How Y Chromosome Protects The Blood Against Leukaemia

Scientists said a gene specific to the male-only Y chromosome, had been found to protect against the development of acute myeloid leukaemia (AML) and other cancers.
According to findings of a new study published in ‘Nature Genetics,’ the study could lead to new lines of research for new treatments for AML.

Acute myeloid leukaemia (AML) is a type of cancer that affects the blood and bone marrow and and leads to life-threatening infections and bleeding.

AML is not a single disease. It is the name given to a group of leukaemias that develop in the myeloid cell line in the bone marrow. Myeloid cells are red blood cells, platelets and all white blood cells excluding lymphocytes.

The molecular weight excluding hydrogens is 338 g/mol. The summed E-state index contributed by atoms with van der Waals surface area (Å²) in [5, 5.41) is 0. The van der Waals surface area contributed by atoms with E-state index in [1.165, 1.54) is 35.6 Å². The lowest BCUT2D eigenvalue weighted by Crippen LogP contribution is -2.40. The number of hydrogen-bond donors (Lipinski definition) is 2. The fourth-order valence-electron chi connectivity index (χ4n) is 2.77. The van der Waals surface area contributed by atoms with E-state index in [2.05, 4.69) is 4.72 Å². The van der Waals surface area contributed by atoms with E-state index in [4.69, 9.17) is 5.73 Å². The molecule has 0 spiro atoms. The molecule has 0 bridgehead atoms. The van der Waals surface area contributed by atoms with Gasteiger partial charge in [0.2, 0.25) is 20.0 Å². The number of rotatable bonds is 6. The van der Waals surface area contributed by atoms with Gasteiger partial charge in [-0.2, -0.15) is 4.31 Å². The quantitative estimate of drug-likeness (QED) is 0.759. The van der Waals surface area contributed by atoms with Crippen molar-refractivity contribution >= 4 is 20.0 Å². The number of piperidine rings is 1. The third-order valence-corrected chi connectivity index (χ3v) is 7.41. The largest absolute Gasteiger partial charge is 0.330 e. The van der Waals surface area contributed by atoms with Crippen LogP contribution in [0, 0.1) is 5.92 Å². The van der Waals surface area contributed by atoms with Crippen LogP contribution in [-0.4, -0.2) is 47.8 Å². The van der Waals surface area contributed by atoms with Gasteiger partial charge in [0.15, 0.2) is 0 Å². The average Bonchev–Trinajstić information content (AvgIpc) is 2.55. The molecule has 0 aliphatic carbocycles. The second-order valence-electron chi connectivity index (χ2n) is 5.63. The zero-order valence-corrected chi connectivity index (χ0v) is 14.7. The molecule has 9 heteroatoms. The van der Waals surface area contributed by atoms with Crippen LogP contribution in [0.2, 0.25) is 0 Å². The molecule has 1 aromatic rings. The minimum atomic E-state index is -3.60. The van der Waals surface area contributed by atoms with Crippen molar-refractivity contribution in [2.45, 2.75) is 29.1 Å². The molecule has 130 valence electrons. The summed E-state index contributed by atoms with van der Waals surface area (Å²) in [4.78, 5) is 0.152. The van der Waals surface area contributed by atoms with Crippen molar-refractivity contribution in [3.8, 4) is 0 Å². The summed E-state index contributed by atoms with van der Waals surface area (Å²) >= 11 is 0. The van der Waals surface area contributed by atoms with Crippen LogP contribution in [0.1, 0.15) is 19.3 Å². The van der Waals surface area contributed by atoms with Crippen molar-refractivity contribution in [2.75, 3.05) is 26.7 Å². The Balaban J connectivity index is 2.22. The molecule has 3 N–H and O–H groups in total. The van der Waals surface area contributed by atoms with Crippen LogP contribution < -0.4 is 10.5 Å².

Cancer is a group of diseases involving abnormal cell growth with the potential to invade or spread to other parts of the body. These contrast with benign tumors, which do not spread to other parts of the body.
Mainstream treatments for the condition have remained unchanged for decades and just 20 per cent of patients survive for five years or more after diagnosis.
This development therefore raises hope the high death rate from AML may reduce as the new line of treatment that may be produced would advance health care in the treatment of the condition.
Reacting to the study findings, the researchers at the Wellcome Sanger Institute and the University of Cambridge said the discovery of this new role changes the way the Y chromosome is viewed and improves understanding of how AML and other cancers develop.

Source: blogspot